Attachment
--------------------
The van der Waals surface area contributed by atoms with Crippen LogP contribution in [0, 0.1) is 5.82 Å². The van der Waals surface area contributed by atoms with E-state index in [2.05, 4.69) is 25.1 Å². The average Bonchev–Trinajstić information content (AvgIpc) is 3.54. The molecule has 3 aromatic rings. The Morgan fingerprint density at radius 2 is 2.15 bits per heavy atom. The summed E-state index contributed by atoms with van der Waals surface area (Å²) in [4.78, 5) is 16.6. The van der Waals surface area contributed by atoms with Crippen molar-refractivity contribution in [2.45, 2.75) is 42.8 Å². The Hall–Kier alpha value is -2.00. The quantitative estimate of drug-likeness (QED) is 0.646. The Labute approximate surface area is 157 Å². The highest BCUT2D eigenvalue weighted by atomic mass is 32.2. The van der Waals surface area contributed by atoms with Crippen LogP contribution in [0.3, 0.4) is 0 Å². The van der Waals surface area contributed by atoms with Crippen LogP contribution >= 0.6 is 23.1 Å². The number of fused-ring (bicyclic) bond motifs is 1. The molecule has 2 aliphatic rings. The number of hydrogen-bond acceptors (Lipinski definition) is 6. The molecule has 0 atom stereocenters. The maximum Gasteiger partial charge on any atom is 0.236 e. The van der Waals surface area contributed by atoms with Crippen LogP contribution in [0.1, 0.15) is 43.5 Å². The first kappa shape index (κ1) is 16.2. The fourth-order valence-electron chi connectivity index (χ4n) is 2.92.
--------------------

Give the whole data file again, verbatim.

The van der Waals surface area contributed by atoms with Crippen LogP contribution in [0, 0.1) is 5.82 Å². The van der Waals surface area contributed by atoms with E-state index in [2.05, 4.69) is 25.1 Å². The average Bonchev–Trinajstić information content (AvgIpc) is 3.54. The molecule has 3 aromatic rings. The Morgan fingerprint density at radius 2 is 2.15 bits per heavy atom. The summed E-state index contributed by atoms with van der Waals surface area (Å²) in [4.78, 5) is 16.6. The van der Waals surface area contributed by atoms with Crippen molar-refractivity contribution in [2.45, 2.75) is 42.8 Å². The Hall–Kier alpha value is -2.00. The quantitative estimate of drug-likeness (QED) is 0.646. The Labute approximate surface area is 157 Å². The highest BCUT2D eigenvalue weighted by atomic mass is 32.2. The van der Waals surface area contributed by atoms with Crippen LogP contribution in [0.3, 0.4) is 0 Å². The van der Waals surface area contributed by atoms with Crippen LogP contribution >= 0.6 is 23.1 Å². The number of fused-ring (bicyclic) bond motifs is 1. The molecule has 2 aliphatic rings. The number of hydrogen-bond acceptors (Lipinski definition) is 6. The molecule has 0 atom stereocenters. The maximum Gasteiger partial charge on any atom is 0.236 e. The van der Waals surface area contributed by atoms with Crippen LogP contribution in [0.1, 0.15) is 43.5 Å². The first kappa shape index (κ1) is 16.2. The fourth-order valence-electron chi connectivity index (χ4n) is 2.92.